Islamic marriage advice and family advice

Will my ‘Shahaadah’ automatically divorce me from my husband?

Divorce decree


I am a married christian woman in the midst of trying to obtain a divorce. My husband is doing all he can to stop the divorce from getting through the courts. I have after leaving my husband met and have fallen in love with a Muslim man. And am preparing to take shahada.

I read that if a married woman takes shahada and her husband refuses to do so the marriage is broken. My question is since I am in the US an non-muslim country, does it still work the same way? Or will it help in getting through the courts faster?

Please if anyone can help I would appreciate it. Thank you.


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7 Responses »

  1. Dear Sister, Asalaamualaykum,

    I am sure there is a simple solution to the 'Nikah' aspect, but you must consult with a qualified Imam about this. With regards to the 'legal divorce', you must seek advice from a US lawyer. The last thing you want is to do your nikah with the Muslim man and then get in trouble for polygamy.

    So please consult with an Imam and a US Family Lawyer.

    SisterZ Editor

  2. Bulbul, there are two separate issues here: religious marriage (Nikah), and civil marriage.

    From an Islamic religious perspective, once you take your shahadah, your marriage is not instantly broken. You will enter an 'iddah (waiting period). The 'iddah in this case is three menstrual periods or three months (some scholars say one month). This is intended to give your husband time to convert as well, or for you to try to convince him, so that you can remain married (and also to ascertain that you are not pregnant). Upon the completion of the 'iddah, if your husband does not convert, then you are divorced and you can marry someone else.

    From a civil perspective in the USA, you are not divorced until the court legally dissolves your marriage. If you try to remarry before your divorce is final, you could be subject to civil and criminal penalties.

    I must add that I question your sincerity. You became involved with another man while still married, and it seems that your main interest in considering a conversion to Islam is to dissolve your current marriage. That is not a sincere motivation for taking shahadah.

    Wael Editor

  3. First I want to thank you for the advice.

    Second I wish to clarify some things. My interest in Islam is very genuine. For many years I been searching for something that makes sense in religion. I was brought up Christian and remained so. But became quite disillusioned withit once I stsrted geeting very active in my church. There was too much hypococracy as well as contradictions between what was taught and what the Bible said. it was only in the past year that I started looking into Islam. And I found what I was looking for in it.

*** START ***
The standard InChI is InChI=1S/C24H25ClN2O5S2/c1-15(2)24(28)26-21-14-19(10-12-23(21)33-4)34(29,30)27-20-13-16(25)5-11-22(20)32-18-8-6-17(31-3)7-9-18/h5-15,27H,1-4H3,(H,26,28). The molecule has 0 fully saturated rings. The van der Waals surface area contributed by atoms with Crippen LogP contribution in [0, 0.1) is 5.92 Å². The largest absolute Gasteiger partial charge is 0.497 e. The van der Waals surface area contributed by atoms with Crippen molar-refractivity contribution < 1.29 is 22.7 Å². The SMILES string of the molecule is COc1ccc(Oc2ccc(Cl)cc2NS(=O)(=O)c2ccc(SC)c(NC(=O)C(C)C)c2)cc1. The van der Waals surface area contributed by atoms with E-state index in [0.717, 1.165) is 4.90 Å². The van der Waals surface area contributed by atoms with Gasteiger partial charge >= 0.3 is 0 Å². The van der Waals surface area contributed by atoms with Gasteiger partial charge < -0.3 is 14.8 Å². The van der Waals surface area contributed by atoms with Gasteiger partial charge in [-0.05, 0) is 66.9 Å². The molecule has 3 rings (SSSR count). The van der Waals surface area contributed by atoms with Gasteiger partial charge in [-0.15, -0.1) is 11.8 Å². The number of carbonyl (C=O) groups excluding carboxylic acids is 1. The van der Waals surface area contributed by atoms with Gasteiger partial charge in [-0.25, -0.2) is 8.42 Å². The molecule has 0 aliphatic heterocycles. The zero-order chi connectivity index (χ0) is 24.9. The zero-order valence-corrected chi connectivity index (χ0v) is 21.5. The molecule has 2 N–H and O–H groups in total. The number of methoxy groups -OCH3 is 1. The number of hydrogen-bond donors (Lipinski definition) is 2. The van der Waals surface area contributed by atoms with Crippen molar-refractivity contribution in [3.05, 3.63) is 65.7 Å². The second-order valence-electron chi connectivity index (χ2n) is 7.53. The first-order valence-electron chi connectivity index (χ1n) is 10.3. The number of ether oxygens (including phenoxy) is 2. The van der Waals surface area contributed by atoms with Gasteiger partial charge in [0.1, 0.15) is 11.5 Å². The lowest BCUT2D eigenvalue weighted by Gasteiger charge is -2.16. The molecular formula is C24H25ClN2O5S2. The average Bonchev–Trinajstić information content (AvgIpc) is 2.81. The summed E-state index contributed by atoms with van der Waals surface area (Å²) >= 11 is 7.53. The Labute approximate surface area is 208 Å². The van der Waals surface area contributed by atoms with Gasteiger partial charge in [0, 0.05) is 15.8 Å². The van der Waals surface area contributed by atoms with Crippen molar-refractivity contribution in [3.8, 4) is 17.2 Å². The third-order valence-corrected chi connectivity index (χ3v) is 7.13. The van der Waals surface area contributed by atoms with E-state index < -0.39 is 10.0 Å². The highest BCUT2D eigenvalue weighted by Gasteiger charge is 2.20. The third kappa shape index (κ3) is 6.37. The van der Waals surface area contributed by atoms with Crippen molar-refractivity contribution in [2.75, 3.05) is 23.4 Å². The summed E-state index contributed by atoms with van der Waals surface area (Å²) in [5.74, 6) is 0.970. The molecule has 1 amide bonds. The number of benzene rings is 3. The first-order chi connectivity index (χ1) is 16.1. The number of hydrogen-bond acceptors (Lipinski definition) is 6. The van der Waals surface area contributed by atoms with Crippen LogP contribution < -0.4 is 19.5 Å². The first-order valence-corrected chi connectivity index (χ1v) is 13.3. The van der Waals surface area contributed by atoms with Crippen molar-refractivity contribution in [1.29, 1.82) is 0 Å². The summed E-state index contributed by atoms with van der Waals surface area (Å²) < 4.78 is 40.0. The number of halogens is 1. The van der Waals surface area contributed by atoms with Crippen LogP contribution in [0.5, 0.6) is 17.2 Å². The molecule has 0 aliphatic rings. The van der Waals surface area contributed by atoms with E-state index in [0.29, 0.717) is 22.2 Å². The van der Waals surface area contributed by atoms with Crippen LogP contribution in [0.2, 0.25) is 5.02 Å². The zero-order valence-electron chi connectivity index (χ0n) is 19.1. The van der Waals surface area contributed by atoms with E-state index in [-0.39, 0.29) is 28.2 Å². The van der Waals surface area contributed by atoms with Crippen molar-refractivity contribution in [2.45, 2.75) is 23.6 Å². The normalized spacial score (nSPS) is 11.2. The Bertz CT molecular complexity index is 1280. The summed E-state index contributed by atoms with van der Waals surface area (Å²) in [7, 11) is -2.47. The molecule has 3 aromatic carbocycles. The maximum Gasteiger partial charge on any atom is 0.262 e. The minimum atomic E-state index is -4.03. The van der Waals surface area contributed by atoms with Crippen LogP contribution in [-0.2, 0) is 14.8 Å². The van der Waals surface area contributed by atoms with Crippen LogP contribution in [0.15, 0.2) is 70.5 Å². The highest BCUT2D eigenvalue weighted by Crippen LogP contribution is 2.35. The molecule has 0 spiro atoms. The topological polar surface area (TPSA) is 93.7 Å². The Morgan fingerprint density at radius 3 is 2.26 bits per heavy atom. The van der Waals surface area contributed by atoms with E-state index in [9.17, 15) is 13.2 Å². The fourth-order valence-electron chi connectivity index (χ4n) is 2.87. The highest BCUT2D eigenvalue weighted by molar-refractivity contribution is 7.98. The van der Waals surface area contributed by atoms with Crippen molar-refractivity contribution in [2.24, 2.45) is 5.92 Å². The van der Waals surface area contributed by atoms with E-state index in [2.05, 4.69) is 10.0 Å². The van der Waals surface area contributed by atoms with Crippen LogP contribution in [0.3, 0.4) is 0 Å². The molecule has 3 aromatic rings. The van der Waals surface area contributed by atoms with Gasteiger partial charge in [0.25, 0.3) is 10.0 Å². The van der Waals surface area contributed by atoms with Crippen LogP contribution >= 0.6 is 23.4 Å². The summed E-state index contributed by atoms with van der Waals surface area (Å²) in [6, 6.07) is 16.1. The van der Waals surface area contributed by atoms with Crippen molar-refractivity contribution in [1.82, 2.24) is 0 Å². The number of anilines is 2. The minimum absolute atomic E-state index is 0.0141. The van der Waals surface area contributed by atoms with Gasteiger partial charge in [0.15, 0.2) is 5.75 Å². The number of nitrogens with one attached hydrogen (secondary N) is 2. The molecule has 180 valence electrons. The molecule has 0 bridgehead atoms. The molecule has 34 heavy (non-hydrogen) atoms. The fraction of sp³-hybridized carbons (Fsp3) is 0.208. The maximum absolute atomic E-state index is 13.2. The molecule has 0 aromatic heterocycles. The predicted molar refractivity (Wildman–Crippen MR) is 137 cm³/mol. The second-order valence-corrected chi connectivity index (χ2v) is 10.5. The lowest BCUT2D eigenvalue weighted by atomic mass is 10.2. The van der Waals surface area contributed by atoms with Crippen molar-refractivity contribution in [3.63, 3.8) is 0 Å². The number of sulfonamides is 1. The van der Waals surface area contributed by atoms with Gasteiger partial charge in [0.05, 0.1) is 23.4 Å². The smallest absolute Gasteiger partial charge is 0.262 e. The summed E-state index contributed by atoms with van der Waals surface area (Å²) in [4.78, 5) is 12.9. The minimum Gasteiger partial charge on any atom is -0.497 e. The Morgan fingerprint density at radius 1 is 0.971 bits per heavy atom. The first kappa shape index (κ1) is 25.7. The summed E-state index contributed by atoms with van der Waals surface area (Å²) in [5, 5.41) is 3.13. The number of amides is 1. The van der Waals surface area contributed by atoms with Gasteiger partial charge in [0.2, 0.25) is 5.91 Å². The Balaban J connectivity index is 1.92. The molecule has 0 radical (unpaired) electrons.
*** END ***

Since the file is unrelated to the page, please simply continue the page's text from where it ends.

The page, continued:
In regards to my marriage' my husband and I have not lived together in nearly a year. And I have some months ago inform him of my decision to convert. I asked him to consider it with me to which he not only rejcted but said a few things I don't wish to repeat.

    Yes I did become involved with another man. But he has been as far as I can tell an absolute perfect muslim and gentleman. We have never been alone together. He will not kiss me and gets on to me if I try to hold his hand. Our relationship has been almost completely halal. The only thing is that he has not met my family. And only then because I am not yet ready for them to know. Like my husband my family hates muslims. When they do find out about him and my conversion I will most likely lose my family.

    Now I must say that since writing my original post I have taken shahada. And have never felt more at peace with my spiritaul life life.

  4. One more thing. If my family does disown me after I tell them of my reversion, that would leave me without a gaurdian. And if this man does wish to marry me(something we have never really talked about, though he has made a few comments in that direction) would I be able to speak for myself? Or should I have a close friend(non-muslim) stand as my wali? The only other muslims I know at this time are a couple of his family members and some people from work.

    • Dear sister, As-salamu alaykum,

      Thank you for clarifying your situation, and congratulations on embracing Islam. Alhamdulillah.

      Since you are a previously married woman, you do not need to be represented by a wali (guardian). However, if you are not comfortable speaking for yourself and you wish to have a wali, you can ask your local Imam to serve that function. A non-Muslim cannot function as your wali.

      Wael Editor

  5. I dont know, but according to Sharia Law, it divorce you automatically

    • Zayn, this is not necessarily the case. Fiqh of marriage and divorce is very complex and should be left to a qualified person to advise on.

      SisterZ Editor

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